Dawsonv.Board of Parole

Oregon Court of AppealsOct 6, 1993
123 Or. App. 619 (Or. Ct. App. 1993)
123 Or. App. 619860 P.2d 878

CA A73795 (Control), A77982 (Cases Consolidated)

Argued and submitted August 20, affirmed October 6, 1993

Judicial Review from Board of Parole and Post-Prison Supervision.

Sally L. Avera, Public Defender, Salem, argued the cause for petitioner. With her on the brief was Lawrence J. Hall, Deputy Public Defender, Salem.

Harrison Latto, Assistant Attorney General, Salem, argued the cause for respondent. With him on the brief were Theodore R. Kulongoski, Attorney General, and Virginia L. Linder, Solicitor General, Salem.

Before Rossman, Presiding Judge, and De Muniz and Leeson, Judges.



Petitioner seeks review of a Board of Parole order that granted him a 12-month reduction in his prison term. We affirm.

Petitioner was sentenced to life in prison for a murder that he committed in 1985. The Board set his prison term at 120 months, subject to reduction at periodic hearings. Following a hearing in 1988, the Board reduced petitioner's prison term by seven months. On November 29, 1991, the Board held another hearing to consider petitioner's prison term. It applied ORS 144.120(7), enacted in 1986 as part of Ballot Measure 10, to allow the victims' representatives to attend and testify at the hearing. Following that hearing, the Board reduced petitioner's prison term by another 12 months.

Or Laws 1987, ch 2, § 14.

Petitioner asserts that allowing the victims' representatives to attend the hearing and testify against him resulted in a smaller time reduction than he otherwise would have been granted. He contends that by allowing that testimony the Board violated the ex post facto clauses of the state and federal constitutions.

Article I, section 21, of the Oregon Constitution provides, in part: "No ex post facto law * * * shall ever be passed * * *."

Article I, section 10, of the United States Constitution provides, in part: "No State shall * * * pass any * * * ex post facto Law * * *."

The ex post facto clause of the Oregon Constitution has been applied similarly to that of the federal constitution. See, e.g., State v. Wille, 317 Or. 487, 501-02, 858 P.2d 128 (1993); State v. Perez, 119 Or. App. 436, 439, 851 P.2d 617 (1993). A law implicates ex post facto concerns if it makes criminal an action that was innocent when done; aggravates a crime, or increases the punishment for a crime after it is committed; or "alters the legal rules of evidence, and receives less, or different testimony, than the law required at the time of the commission of the offense, in order to convict the offender." Calder v. Bull, 3 U.S. 386, 390, 1 L Ed 648 (1798) (opinion of Chase, J.). (Emphasis supplied.)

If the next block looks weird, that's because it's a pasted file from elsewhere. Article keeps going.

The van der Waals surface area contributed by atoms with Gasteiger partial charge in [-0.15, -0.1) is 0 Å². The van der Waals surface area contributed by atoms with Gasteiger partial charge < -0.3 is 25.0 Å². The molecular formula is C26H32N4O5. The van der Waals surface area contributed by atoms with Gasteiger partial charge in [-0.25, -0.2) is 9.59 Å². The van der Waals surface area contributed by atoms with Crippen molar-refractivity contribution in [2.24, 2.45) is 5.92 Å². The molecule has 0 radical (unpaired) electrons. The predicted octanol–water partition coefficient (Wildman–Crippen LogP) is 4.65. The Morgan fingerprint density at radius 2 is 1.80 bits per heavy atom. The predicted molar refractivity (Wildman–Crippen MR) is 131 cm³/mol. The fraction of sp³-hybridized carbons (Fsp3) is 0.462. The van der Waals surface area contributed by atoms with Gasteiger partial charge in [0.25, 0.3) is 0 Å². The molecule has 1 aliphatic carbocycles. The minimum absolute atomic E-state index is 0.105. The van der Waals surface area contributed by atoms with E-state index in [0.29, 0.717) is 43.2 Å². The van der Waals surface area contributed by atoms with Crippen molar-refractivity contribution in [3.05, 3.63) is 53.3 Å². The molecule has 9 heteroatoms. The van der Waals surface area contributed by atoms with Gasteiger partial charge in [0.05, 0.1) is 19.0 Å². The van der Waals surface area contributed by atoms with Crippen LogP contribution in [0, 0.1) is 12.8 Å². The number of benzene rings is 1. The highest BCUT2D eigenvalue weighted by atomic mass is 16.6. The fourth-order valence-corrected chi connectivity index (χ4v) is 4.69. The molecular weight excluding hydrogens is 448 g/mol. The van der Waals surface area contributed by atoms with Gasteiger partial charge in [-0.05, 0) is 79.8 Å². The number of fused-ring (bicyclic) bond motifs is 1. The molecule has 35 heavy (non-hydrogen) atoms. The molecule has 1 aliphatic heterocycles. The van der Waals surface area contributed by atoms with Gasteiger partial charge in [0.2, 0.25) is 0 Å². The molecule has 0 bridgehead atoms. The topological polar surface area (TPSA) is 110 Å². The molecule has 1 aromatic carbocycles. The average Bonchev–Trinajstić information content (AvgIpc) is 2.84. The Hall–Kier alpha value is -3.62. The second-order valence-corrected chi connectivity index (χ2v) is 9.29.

That passage from Calder was quoted with approval in Collins v. Youngblood, 497 U.S. 37, 110 S Ct 2715, 111 L Ed 2d 30 (1990), which held that a law that does not affect any of those categories does not implicate federal ex post facto concerns. Collins overruled prior cases where "procedural" laws were held to have violated the ex post facto clause. 497 US at 54-55. A concurring opinion by Justice Stevens would have declined to treat the Calder categories as exclusive, and would have harmonized the cases that were overruled. The concurrence would have held that a procedural change in the law may implicate ex post facto concerns if it has a "sufficiently drastic impact on a defendant." 497 US at 57. Justice Stevens concluded that,

"[w]hatever else may be said of the factors that determine whether a procedural protection affects substantial rights, it is difficult to imagine how a retroactive law could * * * implicate substantial rights of any defendant if the law does no more than expand the flexibility of postconviction [ sic] processes available to the State with respect to a defendant[.]" 497 US at 60.

The challenged provisions of Ballot Measure 10 do not implicate any of the categories enumerated in Calder. Even if we were to adopt the concurring opinion in Collins, the result would be the same, because the impact of Ballot Measure 10, as applied in this case, merely expands the flexibility of post-conviction processes available to the state. The Board did not violate the ex post facto prohibitions by allowing the victims' representatives to attend or testify at the hearing.

Petitioner's other argument, regarding OAR 255-40-025, has been resolved against him. Glasser v. Board of Parole, 123 Or. App. 610, 860 P.2d 832 (1993); Rise v. Board of Parole, 117 Or. App. 265, 843 P.2d 997 (1992), rev den 315 Or. 443 (1993).